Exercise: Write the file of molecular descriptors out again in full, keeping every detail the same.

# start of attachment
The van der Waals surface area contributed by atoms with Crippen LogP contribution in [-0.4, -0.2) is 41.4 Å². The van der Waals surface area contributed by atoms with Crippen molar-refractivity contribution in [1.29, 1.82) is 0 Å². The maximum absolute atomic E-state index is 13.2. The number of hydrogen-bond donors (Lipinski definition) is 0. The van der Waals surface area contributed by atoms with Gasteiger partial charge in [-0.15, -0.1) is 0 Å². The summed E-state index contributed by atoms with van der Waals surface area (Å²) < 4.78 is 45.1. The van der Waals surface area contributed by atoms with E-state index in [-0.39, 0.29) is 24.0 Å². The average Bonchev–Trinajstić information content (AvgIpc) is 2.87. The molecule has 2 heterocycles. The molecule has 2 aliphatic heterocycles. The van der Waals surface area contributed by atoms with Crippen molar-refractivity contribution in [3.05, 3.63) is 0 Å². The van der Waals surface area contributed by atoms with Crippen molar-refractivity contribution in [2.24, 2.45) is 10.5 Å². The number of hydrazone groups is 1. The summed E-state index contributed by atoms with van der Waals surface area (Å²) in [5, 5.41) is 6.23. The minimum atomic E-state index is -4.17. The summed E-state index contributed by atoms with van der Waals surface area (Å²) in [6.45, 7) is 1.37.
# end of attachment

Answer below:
The van der Waals surface area contributed by atoms with Crippen LogP contribution in [-0.4, -0.2) is 41.4 Å². The van der Waals surface area contributed by atoms with Crippen molar-refractivity contribution in [1.29, 1.82) is 0 Å². The maximum absolute atomic E-state index is 13.2. The number of hydrogen-bond donors (Lipinski definition) is 0. The van der Waals surface area contributed by atoms with Gasteiger partial charge in [-0.15, -0.1) is 0 Å². The summed E-state index contributed by atoms with van der Waals surface area (Å²) < 4.78 is 45.1. The van der Waals surface area contributed by atoms with E-state index in [-0.39, 0.29) is 24.0 Å². The average Bonchev–Trinajstić information content (AvgIpc) is 2.87. The molecule has 2 heterocycles. The molecule has 2 aliphatic heterocycles. The van der Waals surface area contributed by atoms with Crippen molar-refractivity contribution in [3.05, 3.63) is 0 Å². The van der Waals surface area contributed by atoms with Crippen molar-refractivity contribution in [2.24, 2.45) is 10.5 Å². The number of hydrazone groups is 1. The summed E-state index contributed by atoms with van der Waals surface area (Å²) in [5, 5.41) is 6.23. The minimum atomic E-state index is -4.17. The summed E-state index contributed by atoms with van der Waals surface area (Å²) in [6.45, 7) is 1.37.